Rail will now be funded from the National Land Transport Fund, the same pot used for road infrastructure and paid for by road taxes
Rail provides $1.7 billion to $2.1 billion in value to New Zealand each year, according to an Ernst and Young report. The report shows that commuter rail saves 26 million car trips in Auckland and Wellington each year. Rail freight keeps 24,000 trucks off New Zealand’s roads and reduces transport CO2 emissions by around 2.5 million tonnes each year.
“Rail has an essential role to play in our transport system given increasing freight volumes, road congestion and road maintenance costs and the need to reduce emissions,” says KiwiRail Chief Executive Greg Miller.
“The beauty of the Rail Plan is that for the first time KiwiRail has certainty about investment in the network.
“For us, that means we can recruit staff and take on apprentices knowing that a 10-year pipeline of work is in front of us.
“It also gives us certainty about procurement because we know there will be investment in the network. The Rail Network Investment Programme (RNIP), which will be released mid-year, will set out the detailed work programme.
The RNIP will be the basis of funding requests through the National Land Transport Fund, which freight rail now has access to. This is the same pot used for road, walking and cycling infrastructure, funded by revenue collected from fuel excise duty, road user charges, vehicle and driver registration/licensing and road tolling.
“The change in the pot rail is funded from, coupled with the release of the Government’s 10-year NZ Rail Plan, should put us on track towards a longer-term sustainable pipeline of rail infrastructure work,” says Civil Contractors New Zealand Chief Executive, Peter Silcock.
“Our rail infrastructure has suffered from under-investment in recent decades, so the country’s capability and capacity to build and maintain rail has also been run down.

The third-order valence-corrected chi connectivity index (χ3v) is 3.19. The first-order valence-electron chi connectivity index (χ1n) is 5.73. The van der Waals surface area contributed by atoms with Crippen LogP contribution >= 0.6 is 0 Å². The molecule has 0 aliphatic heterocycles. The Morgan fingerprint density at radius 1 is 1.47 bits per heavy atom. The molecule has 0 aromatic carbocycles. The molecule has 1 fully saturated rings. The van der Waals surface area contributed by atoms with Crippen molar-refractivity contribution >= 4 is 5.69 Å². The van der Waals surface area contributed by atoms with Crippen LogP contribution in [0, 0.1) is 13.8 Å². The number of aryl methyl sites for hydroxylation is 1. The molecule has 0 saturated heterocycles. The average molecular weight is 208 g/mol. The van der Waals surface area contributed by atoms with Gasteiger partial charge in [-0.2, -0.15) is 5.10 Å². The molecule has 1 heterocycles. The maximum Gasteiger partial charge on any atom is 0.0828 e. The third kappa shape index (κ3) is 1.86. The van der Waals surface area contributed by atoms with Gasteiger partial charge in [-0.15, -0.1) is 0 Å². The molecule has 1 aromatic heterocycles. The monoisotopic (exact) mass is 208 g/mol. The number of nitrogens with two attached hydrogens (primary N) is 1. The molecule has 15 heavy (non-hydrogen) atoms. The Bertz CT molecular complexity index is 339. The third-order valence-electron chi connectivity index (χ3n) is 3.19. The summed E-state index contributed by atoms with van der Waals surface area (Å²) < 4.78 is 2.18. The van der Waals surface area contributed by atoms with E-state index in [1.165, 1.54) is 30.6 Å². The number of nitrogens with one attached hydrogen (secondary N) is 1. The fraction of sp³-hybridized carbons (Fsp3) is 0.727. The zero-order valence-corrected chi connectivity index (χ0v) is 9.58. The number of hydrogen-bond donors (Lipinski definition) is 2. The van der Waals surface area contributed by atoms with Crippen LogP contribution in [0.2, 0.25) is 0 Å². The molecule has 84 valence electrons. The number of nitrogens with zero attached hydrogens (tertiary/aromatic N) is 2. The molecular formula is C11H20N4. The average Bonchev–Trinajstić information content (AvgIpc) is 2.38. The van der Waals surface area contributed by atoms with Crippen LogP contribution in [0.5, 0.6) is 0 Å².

“In less than three years, the Government has announced more than $5 billion in rail investment, including investments in safety, locomotives, wagons and port freight rail connections.
“But the brakes have been on when it comes to seeing investment translate into long term projects because rail funding has, until now, been decided annually.
“If New Zealand is to go full steam towards new rail infrastructure, prospective workers need confidence there are long term opportunities in rail, and employers need surety that there is enough work on the horizon to warrant investing in training and developing workers, equipment and plant.
“The decision to make the National Land Transport Programme and Fund “mode neutral”, incorporating rail alongside road investment and walking and cycling investment, will help to ensure longer term thinking and go some way to providing the confidence industry need.
“However, it will also stretch the Fund further. The Government will need to consider how it can ensure the Fund is sustainable, particularly when its core funding mechanisms – fuel excise duty and road user charges – are being eroded by the move to electric vehicles.
“Coming up with a sustainable funding solution is a big question. We need answers soon if the Government is to guarantee the long-term viability of the Fund that is so crucial to the work we all do on our transport infrastructure.”